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RAF LAKENHEATH, England — Police searched outbound vehicles, swept buildings and closed the flight line Tuesday while looking for two Afghan men who apparently sneaked on base underneath a commissary-bound truck.

The men fled after being spotted when the truck arrived at the commissary at about 11 a.m. They were apprehended by Ministry of Defence police from Lakenheath about 12:30 p.m. on Eriswell Road just outside the back gate, said Tech. Sgt. Jill LaVoie, a Lakenheath spokeswoman.

The men likely jumped a fence to get off base, she said.

The truck — which had been inspected when it entered the base — was coming from the port city of Calais, France, from where much of the produce sold at U.S. installations in England is imported, she said.

"They fixed themselves to the bottom of the vehicle. It was such an odd place, we don’t normally look there," LaVoie said.

But the 48th Security Forces Squadron immediately changed inspection procedures to include checking the previously unknown underbelly compartment following the incident, she said.

"We didn’t know it existed before this," she said.

Mirroring similar episodes that have occurred at Lakenheath since 2001, the Afghans were likely attempting to illegally immigrate to England and did not know they were en route to a U.S. military installation when they boarded the vehicle, LaVoie said.

"Because there was no hostile intent," the military will not pursue charges against the men, she said.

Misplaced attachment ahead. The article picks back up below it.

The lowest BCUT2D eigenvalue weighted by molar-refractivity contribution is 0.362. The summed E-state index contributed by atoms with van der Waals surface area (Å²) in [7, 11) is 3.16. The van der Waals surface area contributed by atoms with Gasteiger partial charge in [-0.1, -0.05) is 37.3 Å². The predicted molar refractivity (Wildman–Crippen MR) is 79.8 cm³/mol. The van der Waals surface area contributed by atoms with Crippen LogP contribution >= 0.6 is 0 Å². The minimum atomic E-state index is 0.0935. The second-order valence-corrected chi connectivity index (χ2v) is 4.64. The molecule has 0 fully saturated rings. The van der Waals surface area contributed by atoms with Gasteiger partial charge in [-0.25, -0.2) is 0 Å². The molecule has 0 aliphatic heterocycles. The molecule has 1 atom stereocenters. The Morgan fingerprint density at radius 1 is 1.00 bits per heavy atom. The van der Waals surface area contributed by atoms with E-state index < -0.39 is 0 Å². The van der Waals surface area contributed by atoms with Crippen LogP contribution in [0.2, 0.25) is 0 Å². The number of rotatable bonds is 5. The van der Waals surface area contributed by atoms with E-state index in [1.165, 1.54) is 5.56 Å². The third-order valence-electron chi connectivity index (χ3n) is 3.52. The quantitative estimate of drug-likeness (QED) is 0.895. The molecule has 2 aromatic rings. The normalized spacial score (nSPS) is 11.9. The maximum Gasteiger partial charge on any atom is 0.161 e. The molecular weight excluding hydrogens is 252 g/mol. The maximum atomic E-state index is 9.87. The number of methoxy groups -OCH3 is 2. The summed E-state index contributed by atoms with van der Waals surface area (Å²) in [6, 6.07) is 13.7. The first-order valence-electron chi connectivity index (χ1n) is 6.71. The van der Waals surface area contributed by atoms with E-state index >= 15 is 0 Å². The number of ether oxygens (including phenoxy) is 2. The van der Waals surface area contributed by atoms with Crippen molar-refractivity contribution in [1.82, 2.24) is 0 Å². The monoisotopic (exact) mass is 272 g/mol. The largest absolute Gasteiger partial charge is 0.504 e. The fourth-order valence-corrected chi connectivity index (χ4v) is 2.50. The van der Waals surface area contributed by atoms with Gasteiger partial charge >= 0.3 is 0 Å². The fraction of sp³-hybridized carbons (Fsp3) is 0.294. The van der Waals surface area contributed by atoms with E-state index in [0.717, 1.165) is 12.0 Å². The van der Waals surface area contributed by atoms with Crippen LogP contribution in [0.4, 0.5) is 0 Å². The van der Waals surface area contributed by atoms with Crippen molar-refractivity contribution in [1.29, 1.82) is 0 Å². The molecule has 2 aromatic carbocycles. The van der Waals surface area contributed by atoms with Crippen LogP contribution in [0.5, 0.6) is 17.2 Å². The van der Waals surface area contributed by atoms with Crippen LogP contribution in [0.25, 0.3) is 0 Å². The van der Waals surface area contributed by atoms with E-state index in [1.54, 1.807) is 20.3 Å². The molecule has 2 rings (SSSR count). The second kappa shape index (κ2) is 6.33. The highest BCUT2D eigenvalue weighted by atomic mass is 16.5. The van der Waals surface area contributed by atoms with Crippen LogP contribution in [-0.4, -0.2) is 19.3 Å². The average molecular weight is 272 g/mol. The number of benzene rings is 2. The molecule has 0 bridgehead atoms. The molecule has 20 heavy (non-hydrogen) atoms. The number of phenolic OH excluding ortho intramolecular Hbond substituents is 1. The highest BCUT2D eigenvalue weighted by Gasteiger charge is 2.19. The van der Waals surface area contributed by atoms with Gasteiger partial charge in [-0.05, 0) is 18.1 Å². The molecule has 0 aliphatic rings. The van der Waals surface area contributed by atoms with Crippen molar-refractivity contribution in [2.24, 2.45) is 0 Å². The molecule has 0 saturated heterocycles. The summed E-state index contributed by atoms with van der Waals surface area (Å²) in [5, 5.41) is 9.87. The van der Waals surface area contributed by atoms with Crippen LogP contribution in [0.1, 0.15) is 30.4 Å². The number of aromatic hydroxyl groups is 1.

The Afghans were taken to a Suffolk Police holding facility where British immigration authorities were expected to question them Tuesday afternoon, according to Lisa Crane, spokeswoman for the Suffolk Constabulary.

While in custody, the men told police their names and said they were from Afghanistan, Crane said. One said he was 17, said Crane, who would not release the men’s names.

It was unknown Tuesday afternoon exactly where, when and how they got on the commissary-bound truck, owned by Richard Wagner oHG Spedition out of Amberg, Germany, and contracted by the Defense Commissary Agency.

"All of our trucks are sealed and there was no evidence of entry into the truck," said Geri Young, DeCA spokeswoman. "It’s frustrating to us, but our people did what they were supposed to do. This is a decent company. We’re running good trucks. We’re running hard-sided trucks."

The truck originated in Germersheim, DeCA said.

In May 2007 DeCA canceled its contract with a Slovakian trucking company whose truck was used by eight Afghans to sneak onto Lakenheath earlier that year. DeCA also stopped using soft-sided trucks after that incident.

In September 2001, six men claiming to be Iraqis were detained after security forces discovered them in a compartment under a refrigerated truck as it tried to enter the base.

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